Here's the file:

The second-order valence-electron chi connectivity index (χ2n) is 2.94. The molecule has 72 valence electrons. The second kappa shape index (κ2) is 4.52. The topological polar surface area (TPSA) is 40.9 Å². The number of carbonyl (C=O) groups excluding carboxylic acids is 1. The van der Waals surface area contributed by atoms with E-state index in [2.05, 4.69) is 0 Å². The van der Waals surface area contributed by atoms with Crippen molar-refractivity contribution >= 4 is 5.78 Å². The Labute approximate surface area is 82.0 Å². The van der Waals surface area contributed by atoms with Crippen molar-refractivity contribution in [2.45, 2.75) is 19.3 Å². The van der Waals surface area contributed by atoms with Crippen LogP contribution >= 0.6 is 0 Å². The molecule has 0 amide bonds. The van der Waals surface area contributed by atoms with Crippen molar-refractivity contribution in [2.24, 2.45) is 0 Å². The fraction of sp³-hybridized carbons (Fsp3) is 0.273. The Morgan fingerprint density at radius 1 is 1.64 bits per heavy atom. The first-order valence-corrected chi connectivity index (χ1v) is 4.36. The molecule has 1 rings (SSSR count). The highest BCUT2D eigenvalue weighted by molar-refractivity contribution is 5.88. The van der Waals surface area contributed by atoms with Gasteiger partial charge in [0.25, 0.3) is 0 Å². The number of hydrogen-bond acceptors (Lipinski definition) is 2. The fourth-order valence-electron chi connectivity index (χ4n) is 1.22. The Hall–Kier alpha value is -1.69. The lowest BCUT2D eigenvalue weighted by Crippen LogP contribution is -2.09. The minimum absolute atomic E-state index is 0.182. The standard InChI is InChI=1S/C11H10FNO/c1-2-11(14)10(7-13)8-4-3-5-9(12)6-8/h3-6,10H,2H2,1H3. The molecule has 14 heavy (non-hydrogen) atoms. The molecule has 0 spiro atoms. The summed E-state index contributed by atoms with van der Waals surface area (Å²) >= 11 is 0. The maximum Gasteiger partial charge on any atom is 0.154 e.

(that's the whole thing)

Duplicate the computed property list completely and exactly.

The second-order valence-electron chi connectivity index (χ2n) is 2.94. The molecule has 72 valence electrons. The second kappa shape index (κ2) is 4.52. The topological polar surface area (TPSA) is 40.9 Å². The number of carbonyl (C=O) groups excluding carboxylic acids is 1. The van der Waals surface area contributed by atoms with E-state index in [2.05, 4.69) is 0 Å². The van der Waals surface area contributed by atoms with Crippen molar-refractivity contribution >= 4 is 5.78 Å². The Labute approximate surface area is 82.0 Å². The van der Waals surface area contributed by atoms with Crippen molar-refractivity contribution in [2.45, 2.75) is 19.3 Å². The van der Waals surface area contributed by atoms with Crippen LogP contribution >= 0.6 is 0 Å². The molecule has 0 amide bonds. The van der Waals surface area contributed by atoms with Crippen molar-refractivity contribution in [2.24, 2.45) is 0 Å². The fraction of sp³-hybridized carbons (Fsp3) is 0.273. The Morgan fingerprint density at radius 1 is 1.64 bits per heavy atom. The first-order valence-corrected chi connectivity index (χ1v) is 4.36. The molecule has 1 rings (SSSR count). The highest BCUT2D eigenvalue weighted by molar-refractivity contribution is 5.88. The van der Waals surface area contributed by atoms with Gasteiger partial charge in [0.25, 0.3) is 0 Å². The number of hydrogen-bond acceptors (Lipinski definition) is 2. The fourth-order valence-electron chi connectivity index (χ4n) is 1.22. The Hall–Kier alpha value is -1.69. The lowest BCUT2D eigenvalue weighted by Crippen LogP contribution is -2.09. The minimum absolute atomic E-state index is 0.182. The standard InChI is InChI=1S/C11H10FNO/c1-2-11(14)10(7-13)8-4-3-5-9(12)6-8/h3-6,10H,2H2,1H3. The molecule has 14 heavy (non-hydrogen) atoms. The molecule has 0 spiro atoms. The summed E-state index contributed by atoms with van der Waals surface area (Å²) >= 11 is 0. The maximum Gasteiger partial charge on any atom is 0.154 e.